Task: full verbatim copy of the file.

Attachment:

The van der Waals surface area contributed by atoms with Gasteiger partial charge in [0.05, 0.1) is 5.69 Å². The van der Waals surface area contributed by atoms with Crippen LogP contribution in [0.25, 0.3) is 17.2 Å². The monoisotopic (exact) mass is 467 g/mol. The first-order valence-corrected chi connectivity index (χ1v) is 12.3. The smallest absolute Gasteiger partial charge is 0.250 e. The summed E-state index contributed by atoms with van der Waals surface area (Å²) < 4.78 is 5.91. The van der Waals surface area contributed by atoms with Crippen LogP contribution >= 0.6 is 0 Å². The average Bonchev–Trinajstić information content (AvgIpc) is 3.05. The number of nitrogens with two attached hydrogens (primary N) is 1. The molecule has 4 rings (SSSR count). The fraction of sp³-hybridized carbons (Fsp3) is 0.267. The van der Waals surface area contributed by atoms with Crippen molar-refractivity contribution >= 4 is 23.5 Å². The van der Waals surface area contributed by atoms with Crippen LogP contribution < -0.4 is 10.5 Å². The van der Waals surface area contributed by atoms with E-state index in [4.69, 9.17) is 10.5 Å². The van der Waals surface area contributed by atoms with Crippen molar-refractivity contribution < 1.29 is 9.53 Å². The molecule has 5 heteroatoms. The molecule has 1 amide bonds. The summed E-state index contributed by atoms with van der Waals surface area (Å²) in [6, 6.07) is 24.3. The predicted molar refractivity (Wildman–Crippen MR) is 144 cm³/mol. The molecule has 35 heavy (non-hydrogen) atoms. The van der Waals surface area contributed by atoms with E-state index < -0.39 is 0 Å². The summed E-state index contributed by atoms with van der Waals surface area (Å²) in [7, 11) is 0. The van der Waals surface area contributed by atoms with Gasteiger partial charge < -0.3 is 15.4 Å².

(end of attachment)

The van der Waals surface area contributed by atoms with Gasteiger partial charge in [0.05, 0.1) is 5.69 Å². The van der Waals surface area contributed by atoms with Crippen LogP contribution in [0.25, 0.3) is 17.2 Å². The monoisotopic (exact) mass is 467 g/mol. The first-order valence-corrected chi connectivity index (χ1v) is 12.3. The smallest absolute Gasteiger partial charge is 0.250 e. The summed E-state index contributed by atoms with van der Waals surface area (Å²) < 4.78 is 5.91. The van der Waals surface area contributed by atoms with Crippen LogP contribution >= 0.6 is 0 Å². The average Bonchev–Trinajstić information content (AvgIpc) is 3.05. The number of nitrogens with two attached hydrogens (primary N) is 1. The molecule has 4 rings (SSSR count). The fraction of sp³-hybridized carbons (Fsp3) is 0.267. The van der Waals surface area contributed by atoms with Crippen molar-refractivity contribution >= 4 is 23.5 Å². The van der Waals surface area contributed by atoms with Crippen LogP contribution < -0.4 is 10.5 Å². The van der Waals surface area contributed by atoms with E-state index in [4.69, 9.17) is 10.5 Å². The van der Waals surface area contributed by atoms with Crippen molar-refractivity contribution < 1.29 is 9.53 Å². The molecule has 5 heteroatoms. The molecule has 1 amide bonds. The summed E-state index contributed by atoms with van der Waals surface area (Å²) in [6, 6.07) is 24.3. The predicted molar refractivity (Wildman–Crippen MR) is 144 cm³/mol. The molecule has 35 heavy (non-hydrogen) atoms. The van der Waals surface area contributed by atoms with E-state index < -0.39 is 0 Å². The summed E-state index contributed by atoms with van der Waals surface area (Å²) in [7, 11) is 0. The van der Waals surface area contributed by atoms with Gasteiger partial charge < -0.3 is 15.4 Å².